We are left with nothing more than to emphasize that this auction sale features not just exceptionally fine coins but also great rarities. We would like to name only a few: the triple shekel from Cartagena with a portrait that is quite likely to represent no one else than Hannibal (five specimens known to exist, of which two are currently housed in museums), a 8 litra piece from Syracuse, which seems to have been issued during the siege of the city by the Romans (two specimens known to exist) …
Lot 42: First Region of Macedonia. Tetradrachm, ca. 168 BC, Amphipolis. Kraay-Morkholm Essays p. 237, 213 (this specimen). Ex Sitochoro / Larissa hoard from 1968 (IGCH 237), ex Leu 22 (1979), 84, ex Leu 50 (1990), 125, as well as NGSA 5 (2008), 79. Only eight specimens of this emission known to exist. Extremely fine. Estimate: 200,000,- SFr.
… a tetradrachm from the First Region of Macedonia which the Romans had divided (eight specimens known to exist), a unique tetradrachm from Chalcis on Euboea from the BDC Collection, and an Archaic tetradrachm from Eretria (third specimen known to exist).
Lot 17: Syracuse (Sicily). Decadrachm, 405-400 BC of Kimon. Jongkees 7 (this specimen). Ex Hirsch 32 (1912), 312. Douplicate from the Berlin Coin Cabinet, separated out in the late 1930s or early 1940s. Ex Dr J. H. Judd Coll., Bank Leu 15 (1976), 118, as well as Leu 71 (1997), 80. Extremely fine. Estimate: 150,000,- SFr.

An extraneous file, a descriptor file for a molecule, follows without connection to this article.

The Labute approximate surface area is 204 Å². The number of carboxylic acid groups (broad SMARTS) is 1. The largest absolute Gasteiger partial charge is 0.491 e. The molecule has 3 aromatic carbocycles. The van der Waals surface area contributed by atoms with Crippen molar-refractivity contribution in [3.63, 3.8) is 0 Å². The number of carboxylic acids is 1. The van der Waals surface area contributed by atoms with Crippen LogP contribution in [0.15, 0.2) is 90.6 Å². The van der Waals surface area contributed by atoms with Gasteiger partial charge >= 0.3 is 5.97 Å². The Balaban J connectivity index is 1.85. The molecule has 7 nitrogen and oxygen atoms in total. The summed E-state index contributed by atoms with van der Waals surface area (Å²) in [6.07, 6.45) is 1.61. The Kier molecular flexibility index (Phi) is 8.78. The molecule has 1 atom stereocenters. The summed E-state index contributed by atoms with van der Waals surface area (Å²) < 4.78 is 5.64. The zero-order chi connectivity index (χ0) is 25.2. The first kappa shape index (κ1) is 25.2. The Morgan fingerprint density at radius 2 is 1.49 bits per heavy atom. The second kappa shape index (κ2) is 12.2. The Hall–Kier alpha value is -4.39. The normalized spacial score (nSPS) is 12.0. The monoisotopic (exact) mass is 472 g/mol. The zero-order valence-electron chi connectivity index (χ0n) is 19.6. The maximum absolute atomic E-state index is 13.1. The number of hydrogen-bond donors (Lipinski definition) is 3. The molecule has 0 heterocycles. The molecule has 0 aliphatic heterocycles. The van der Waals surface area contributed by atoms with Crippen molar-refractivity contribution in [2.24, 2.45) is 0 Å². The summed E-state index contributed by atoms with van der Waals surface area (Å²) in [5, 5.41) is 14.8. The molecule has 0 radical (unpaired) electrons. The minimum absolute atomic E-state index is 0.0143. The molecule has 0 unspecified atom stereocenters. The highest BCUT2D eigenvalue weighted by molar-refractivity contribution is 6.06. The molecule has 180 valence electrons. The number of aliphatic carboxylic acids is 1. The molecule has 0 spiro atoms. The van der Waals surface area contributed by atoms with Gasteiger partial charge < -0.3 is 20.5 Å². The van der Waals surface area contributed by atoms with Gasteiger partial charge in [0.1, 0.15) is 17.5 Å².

It hardly needs special mentioning that the collection also features all the highlights from Greek numismatics. Let us single out only a few examples: a tetradrachm from Catane with the facing portrait of Apollo, a Syracusan decadrachm signed by Kimon …
Lot 30: Panticapaeum (Taurian Chersonesos). Stater, ca. 340-330 BC. Gulbenkian 585-586. Ex R. Abecassis Coll., acquired by Spink in 1968, ex J. Abecassis Coll., Leu 81 (2001), 124, as well as NGSA 4 (2006), 84. Good extremely fine. Estimate: 200,000,- SFr.
… a gold stater from Panticapaeum, and a tetradrachm from Rhodes featuring a facing portrait of Apollo.
Lot 47: Eretria (Euboea). Tetradrachm, ca. 525-500 BC. Cahn, Monnaies Grecques Archaiques (Basel 1947), 14 (this specimen). Ex A. Rousopoulos Coll., J. Hirsch 13 (1905), 1896. Ex C. S. Bement Coll., Naville 6 (1923), 1069, ex J. W. Garrett Coll. and John Hopkins University, Bank Leu and NFA (1984), 213, ex BCD Coll., Numismatik Lanz 111 (2002), 306, as well as Nomos Fixed Price List 2008, 306. Third and best graded specimen of this type (the other two are currently owned by museums). Good very fine. Estimate: 150,000,- SFr.
The proceeds of the sale go to the Recanati-Kaplan Foundation as well as the Cogito Scholarship Foundation. Founded by Dr Thomas S. Kaplan and his wife, the Recanati-Kaplan Foundation focuses on the exploration and the preservation of the fauna, with a special emphasis placed on large cats and snakes. It is concerned with medical and social issues, and engages in the education of economic and political leaders in regards to their knowledge about national and international politics. What is more, the foundation supports the Hebrew Charter School Center, a community which teaches U.S. American pupils modern Hebrew.
Lot 13: Naxos (Sicily). Drachm, ca. 450 BC. Cahn 56, 40 (this specimen). Ex Virzi Coll., ex Ars Classica 17 (1934), 175, ex Kunstfreund Coll., Bank Leu & MMAG (1974), 96, as well as Leu 45 (1988), 49. Very rare, particularly in this grade. Good extremely fine. Estimate: 100,000,- SFr.
The Cogito Scholarship Foundation, on the other hand, pursues a different goal. The future of young Arab people is a matter of great personal concern to Baron Lorne Thyssen-Bornemisza. He is co-founder of a foundation which intends to ensure talented pupils from disadvantaged families of the Near East and North Africa access to a pre-university education in the best schools worldwide.